Complexity Fetishism, the Euro Crisis and a worthy challenge for 2012: Part B

Part B: The lure of naive models in the era of financialisation (*)

[(*) For the rationale of this four-part series of posts, as well as for Part A of the series, click here.]

Preface: Part A of this four-part series of posts began by focusing on the problematic application of the analytic-synthetic method to socio-economic interactions. It argued that the economists’ penchant for ‘analysing’ complexity (through a process of breaking it down to its ‘constituent parts’, before synthesising the knowledge of those parts into a macro theory of the whole) delivers logically incoherent insights regarding the phenomena under study. But, remarkably, because the analysis itself is so complex (from a mathematical perspective), few can see through these models and realise their inanity. And given that the economists’ models have a great deal of utility for politicians and financiers, they become established as ‘conventional wisdom’.

B1. Is it a matter of dishonesty? On the process by which the economics’ profession becomes ‘captured’ by its theoretical artefacts

If I am right (that the analytic-synthetic approach of mainstream economics produces logical incoherence of untold complexity), how come so many smart economists pursue this practice, building on it fabulous careers in the best universities? Is there a conspiracy? No and no, is the simple answer. There is no conspiracy and it would be absurd to think that the economists involved knowingly indulge in theoretical subterfuge. So, what is going on? Here is what I think the answer is:

Economists are, by and large, an exceptionally open-minded people, willing to countenance any proposition, however farfetched, weird or even… leftwing. All they ask for in return is that the said proposition is embedded within their models. This ‘openness’ is made all the more significant by the fact that, undoubtedly, any conceivable ‘story’ can be told by tinkering with the economists’ axioms and hypotheses. Enticed by the prospect of unbounded theoretical possibility, the aspiring young economist delights in tinkering her way into the infinite vistas of potential economic narratives of everything and anything; she even revels in sailing the oceans of indeterminacy stirred up by her tinkering.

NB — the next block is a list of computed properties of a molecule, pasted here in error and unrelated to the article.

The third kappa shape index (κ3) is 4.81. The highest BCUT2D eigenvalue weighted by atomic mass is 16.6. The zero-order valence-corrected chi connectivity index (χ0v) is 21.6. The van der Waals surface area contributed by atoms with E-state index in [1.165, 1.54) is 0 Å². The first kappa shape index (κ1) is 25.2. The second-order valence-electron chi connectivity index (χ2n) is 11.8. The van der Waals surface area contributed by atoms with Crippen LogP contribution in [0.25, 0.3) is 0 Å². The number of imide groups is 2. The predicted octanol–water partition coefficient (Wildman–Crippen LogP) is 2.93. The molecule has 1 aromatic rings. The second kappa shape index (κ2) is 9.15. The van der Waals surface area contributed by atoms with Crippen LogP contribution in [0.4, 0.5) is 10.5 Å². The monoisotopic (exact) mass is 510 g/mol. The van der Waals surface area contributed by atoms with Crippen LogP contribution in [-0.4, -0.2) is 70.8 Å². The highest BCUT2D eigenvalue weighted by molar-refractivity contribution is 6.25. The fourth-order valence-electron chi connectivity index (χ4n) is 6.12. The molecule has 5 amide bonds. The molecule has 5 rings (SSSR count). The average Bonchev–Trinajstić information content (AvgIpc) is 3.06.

At some point, however, the fun must give way to publications, appointments and full induction into the profession. At that point, the lurking gatekeepers (supervisor, referees, Head of Department etc.) present her with a fresh condition: To be allowed into the priesthood, her models must have first achieved ‘closure’ (i.e. a restricted set of solutions, or ‘equilibria’ as economists call them); she must, in effect, submit them to the merciless tightening of her axioms in order to produce an ‘orderly’ narrative on what her model actually predicts.

The problem with squeezing a determinate solution out of her models is that to do so she must tighten her axioms in a manner that, at some level, defies logic. In the example mentioned in Section A2 of Part A the hapless economist must assume that certain unknowable probabilities are not only known but that everyone shares precisely the same estimate of them. But how can the unknowable be commonly known? The only answer the economist has is that, if the unknowable is not commonly known, then there can be no solution to her model (and no prediction of what will transpire). The honest retort, at that point, is to say: So what? If this is how things are, then clearly the model cannot predict anything.